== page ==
Within days the EU Commission is to send a letter to Prague explaining why it is suspending funding for two operational projects in the Czech Republic in the areas of environment and regional development. Funding for business development and innovation, transport, and education is also in the balance.
The idea of Interior Minister Radek John (Public Affairs, VV) becoming the government’s new anti-corruption czar is one option being considered for solving the coalition crisis that threatens to topple the government.
Backed by Brussels, the Ministry of Finance is pushing to cancel all bilateral investment protection agreements with EU countries because they disadvantage the Czech Republic. But some countries are unwilling to alter the status quo, and efforts to move forward have been hampered by tepid support from the Ministry for Foreign Affairs.
Civic Democrats (ODS) vice chairman Pavel Blažek says the party, the largest in the current coalition government, will insist on taking control of the Interior Ministry in a reshuffled Cabinet. “If there is a two-party coalition between ODS and TOP 09 and TOP 09 will continue to control the Finance Ministry, then ODS must have the Interior Ministry,” he told Czech Position.
The Ministry of Trade and Industry has a problem. It has to show Brussels that it hasn’t erred in its management and control of the Operational Programme Entrepreneurship and Innovation (OPEI), which should support the Czech Republic’s business environment to the tune of Kč 90 billion over the next seven years. If it can’t do so, projects paid for by EU money will not be renewed.
The state intelligence agency Security Information Service (BIS) has not sufficiently monitored the activities of the private security agency ABL, claims former Interior Minister František Bublan (ČSSD). As a result, the de facto leader of Public Affairs (VV) and ex-Transport Minister Vít Bárta — ABL’s founder — was able to systematically make use of his business for political objectives and vice versa.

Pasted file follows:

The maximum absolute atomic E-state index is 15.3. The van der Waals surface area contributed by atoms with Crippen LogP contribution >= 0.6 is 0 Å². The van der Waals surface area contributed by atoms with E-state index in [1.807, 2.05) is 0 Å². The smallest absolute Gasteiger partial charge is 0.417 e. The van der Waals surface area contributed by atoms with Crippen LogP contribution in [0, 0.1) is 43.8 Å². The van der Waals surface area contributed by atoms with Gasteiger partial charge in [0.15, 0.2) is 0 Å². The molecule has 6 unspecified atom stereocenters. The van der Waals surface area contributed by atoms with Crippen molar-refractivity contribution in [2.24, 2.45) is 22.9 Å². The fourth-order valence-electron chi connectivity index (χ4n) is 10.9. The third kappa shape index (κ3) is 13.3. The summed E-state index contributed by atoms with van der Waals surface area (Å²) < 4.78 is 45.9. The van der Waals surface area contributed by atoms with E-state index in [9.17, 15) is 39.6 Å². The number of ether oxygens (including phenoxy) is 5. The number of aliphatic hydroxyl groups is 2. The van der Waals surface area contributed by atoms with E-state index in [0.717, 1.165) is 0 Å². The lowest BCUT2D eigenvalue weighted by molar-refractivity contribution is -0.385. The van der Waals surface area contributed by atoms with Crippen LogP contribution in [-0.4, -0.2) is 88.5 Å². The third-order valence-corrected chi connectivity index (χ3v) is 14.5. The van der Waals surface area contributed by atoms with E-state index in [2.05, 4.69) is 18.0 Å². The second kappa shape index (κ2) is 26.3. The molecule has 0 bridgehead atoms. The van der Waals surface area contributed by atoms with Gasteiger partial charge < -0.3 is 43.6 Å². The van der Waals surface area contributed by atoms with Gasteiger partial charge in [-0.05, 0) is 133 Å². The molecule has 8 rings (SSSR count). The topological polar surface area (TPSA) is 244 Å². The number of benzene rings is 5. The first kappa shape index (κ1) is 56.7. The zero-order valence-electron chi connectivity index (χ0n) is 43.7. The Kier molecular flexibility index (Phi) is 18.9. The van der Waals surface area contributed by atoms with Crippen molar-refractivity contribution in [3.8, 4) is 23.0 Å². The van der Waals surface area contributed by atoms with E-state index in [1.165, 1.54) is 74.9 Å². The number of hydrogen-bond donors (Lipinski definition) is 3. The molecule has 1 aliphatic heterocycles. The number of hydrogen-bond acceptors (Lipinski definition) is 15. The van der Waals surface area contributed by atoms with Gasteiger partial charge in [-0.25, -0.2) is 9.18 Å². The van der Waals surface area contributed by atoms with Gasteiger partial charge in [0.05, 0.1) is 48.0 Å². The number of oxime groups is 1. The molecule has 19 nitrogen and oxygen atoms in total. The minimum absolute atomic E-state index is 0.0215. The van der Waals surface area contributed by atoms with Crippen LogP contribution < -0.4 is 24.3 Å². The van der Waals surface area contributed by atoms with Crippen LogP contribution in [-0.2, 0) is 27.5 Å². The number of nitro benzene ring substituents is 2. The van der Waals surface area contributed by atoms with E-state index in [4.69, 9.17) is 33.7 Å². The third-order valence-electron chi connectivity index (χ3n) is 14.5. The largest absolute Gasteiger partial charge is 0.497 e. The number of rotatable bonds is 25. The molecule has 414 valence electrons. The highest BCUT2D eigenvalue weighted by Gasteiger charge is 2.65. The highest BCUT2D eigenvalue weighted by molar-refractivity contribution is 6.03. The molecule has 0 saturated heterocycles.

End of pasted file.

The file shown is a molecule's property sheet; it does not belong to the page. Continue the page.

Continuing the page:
Most Czechs agree that the current bilateral investment treaty with the US is tipped in favor of American investors and opens Prague up to expensive arbitration proceedings. But Ministry of Finance moves to cancel the current deal to get something better are running into opposition in the US and from US business interests here. Support from the Ministry of Foreign Affairs has been tepid as well.
The Jaroslav Škárka affair has formed a slippery slide into the depths of political oblivion. The question is who will end up there. After the parliamentary deputies of Public Affairs (VV) expelled him on Tuesday evening for breaking the party’s code of ethics and bringing the party into disrepute, Škárka announced he would present indisputable evidence back his claim that he had received cash payments from Transport Minister Vít Bárta, the VV first deputy chairman.
The government on Wednesday approved amendments to law No. 137/1994 tabled by Defense Minister Alexandr Vondra (Civic Democrats, ODS), which if passed will eliminate intermediaries from armament and equipment purchases by the Defense Ministry, and end the current practice where the ministry doesn’t usually communicate directly with suppliers.
The Civic Democrats (ODS), although the main partner in the coalition government, have two crucial problems: limited access to the levers of power and a weak party leader, Prime Minister Petr Nečas. Meanwhile, the powerful Ministry of the Interior, which deals with sensitive issues like the ProMoPro and Barták cases, is under the control of Public Affairs (VV) – the smallest party in the coalition.
Reporter for ČESKÁ POZICE. He specializes in diplomacy, security policy, European integrations and politics in the Czech Republic. He studied at the Philosophical Faculty and the Faculty of Social Sciences at Charles University, later working in the European Commission for the foundation Ano pro Evropu (Yes for Europe) and as a reporter for the weekly Euro.